In her interview on NPR and TED Talk "Rethinking Infidelity." couples therapist and world leading expert in cheating and infidelity, Dr. Esther Perel, points out that, "It's never been easier to cheat — and it's never been more difficult to keep a secret," she says. "The majority of affairs would normally have died a natural death. Today they are discovered primarily through the phone or through social media or though the computer." She spent the past six years of her career focusing on couples who are dealing with infidelity — and she's heard a lot of stories, finding that expectations for modern relationship and marriage are at an all-time high. We want and expect from our partners everything that we expected in traditional marriage (in terms of companionship and economic support and family life and social status) and we expect them to meet all our emotional needs as a best friend, trusted confidant and a passionate lover. We not only set a high bar for our sense of belonging, connection and romantic intimacy, but now also we want self-fulfillment in our relationships and an ultimate "soul mate," that for most of history was reserved to describe a “higher being.” But relationships are complex and there are many ways people let each other down. Sometimes you realize, after years of “living” those parts of you, that there are other parts of you that have virtually disappeared. The woman disappears behind the mother. The man disappears behind the caregiver. The sensual person disappears behind the responsible person. And such expectations for each other weigh heavy on us, making us vulnerable to break from these all-encompassing vows and seek escape and acceptance for just who we are in others. More often infidelity is an expression of longing and yearning; longing for connection, for intensity, for a sense of "aliveness," which is really the word that many people all over the world would tell me when they are having an affair.
According to Dr. Perel, there is no universally agreed-upon definition of infidelity. It is often deeply culturally connected, and the lines keep on expanding. ... Is it a love affair? Is a tryst? Is it watching porn? ... Is it staying secretly active on your dating apps? The definition is often subjective and in the mind of the two people that are part of one relationship. There is no hierarchical structure from above that tells you, "This is considered a transgression." But infidelity doesn't have to signal the end of a relationship. Dr. Perel says "Many affairs will remake a relationship, but you can renegotiate the entire thing and reach a new and more realistic level of maturity, friendship, admiration, reliability, and most importantly trust.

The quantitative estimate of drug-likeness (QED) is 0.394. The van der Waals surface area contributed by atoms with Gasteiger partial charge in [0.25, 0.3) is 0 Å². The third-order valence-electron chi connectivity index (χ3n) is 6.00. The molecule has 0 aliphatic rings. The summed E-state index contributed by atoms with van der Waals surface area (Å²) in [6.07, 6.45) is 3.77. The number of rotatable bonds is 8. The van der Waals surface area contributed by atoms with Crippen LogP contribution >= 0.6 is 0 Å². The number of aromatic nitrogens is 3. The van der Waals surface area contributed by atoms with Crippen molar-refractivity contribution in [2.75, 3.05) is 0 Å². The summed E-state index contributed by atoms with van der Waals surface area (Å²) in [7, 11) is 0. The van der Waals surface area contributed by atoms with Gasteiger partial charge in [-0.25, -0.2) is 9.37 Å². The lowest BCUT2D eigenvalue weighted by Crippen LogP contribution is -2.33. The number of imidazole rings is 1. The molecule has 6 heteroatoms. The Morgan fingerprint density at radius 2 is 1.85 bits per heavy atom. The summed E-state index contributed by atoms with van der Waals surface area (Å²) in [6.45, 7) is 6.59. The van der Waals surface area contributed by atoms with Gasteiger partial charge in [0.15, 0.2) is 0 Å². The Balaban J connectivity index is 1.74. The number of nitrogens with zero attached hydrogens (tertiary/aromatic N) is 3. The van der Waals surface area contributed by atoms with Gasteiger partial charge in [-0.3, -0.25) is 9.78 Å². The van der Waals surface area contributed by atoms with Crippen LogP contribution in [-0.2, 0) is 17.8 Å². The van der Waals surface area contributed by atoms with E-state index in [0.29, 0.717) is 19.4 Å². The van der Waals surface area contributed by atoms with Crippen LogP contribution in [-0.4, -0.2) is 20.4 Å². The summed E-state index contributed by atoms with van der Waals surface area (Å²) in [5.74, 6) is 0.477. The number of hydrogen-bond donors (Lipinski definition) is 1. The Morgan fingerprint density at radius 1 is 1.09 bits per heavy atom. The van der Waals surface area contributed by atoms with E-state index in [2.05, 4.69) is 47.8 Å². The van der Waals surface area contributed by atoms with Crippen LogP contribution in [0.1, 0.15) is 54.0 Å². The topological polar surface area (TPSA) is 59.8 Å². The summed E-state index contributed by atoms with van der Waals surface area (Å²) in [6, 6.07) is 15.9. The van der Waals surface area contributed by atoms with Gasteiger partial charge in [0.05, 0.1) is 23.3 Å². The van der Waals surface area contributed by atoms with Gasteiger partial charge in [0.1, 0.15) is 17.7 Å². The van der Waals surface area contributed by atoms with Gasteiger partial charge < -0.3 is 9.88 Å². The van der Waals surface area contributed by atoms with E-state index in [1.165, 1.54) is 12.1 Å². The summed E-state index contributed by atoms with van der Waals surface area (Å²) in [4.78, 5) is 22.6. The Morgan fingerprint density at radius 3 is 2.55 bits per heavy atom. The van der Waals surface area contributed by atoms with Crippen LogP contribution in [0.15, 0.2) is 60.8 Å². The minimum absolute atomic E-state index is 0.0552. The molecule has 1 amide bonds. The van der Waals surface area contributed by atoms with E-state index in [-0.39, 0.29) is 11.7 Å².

And while every affair will redefine a relationship, every relationship has the power to determine what is the legacy of an affair will be. So, if the bombshell of betrayal shattered your relationship and you and your partner are interested in staying together and ready to rebuild your trust and authentic love for other anew, as your therapist I can look for the genesis of the affair, how it started, and why. So the first thing in the session is to make clear that the conversation is not about sex…the conversation is about loss, and it is loss on both sides. As Dr. Parel, I often ask couples who consult with me, your first marriage or partnership together is over. Would you now like to create a second one together?” And if the couple is willing, I would help them find true mutual fulfillment, awakening aliveness, and negotiate the elusive balance between their emotional and intimate need. See Dr. Perel's TED Talk'...for anyone who has ever loved."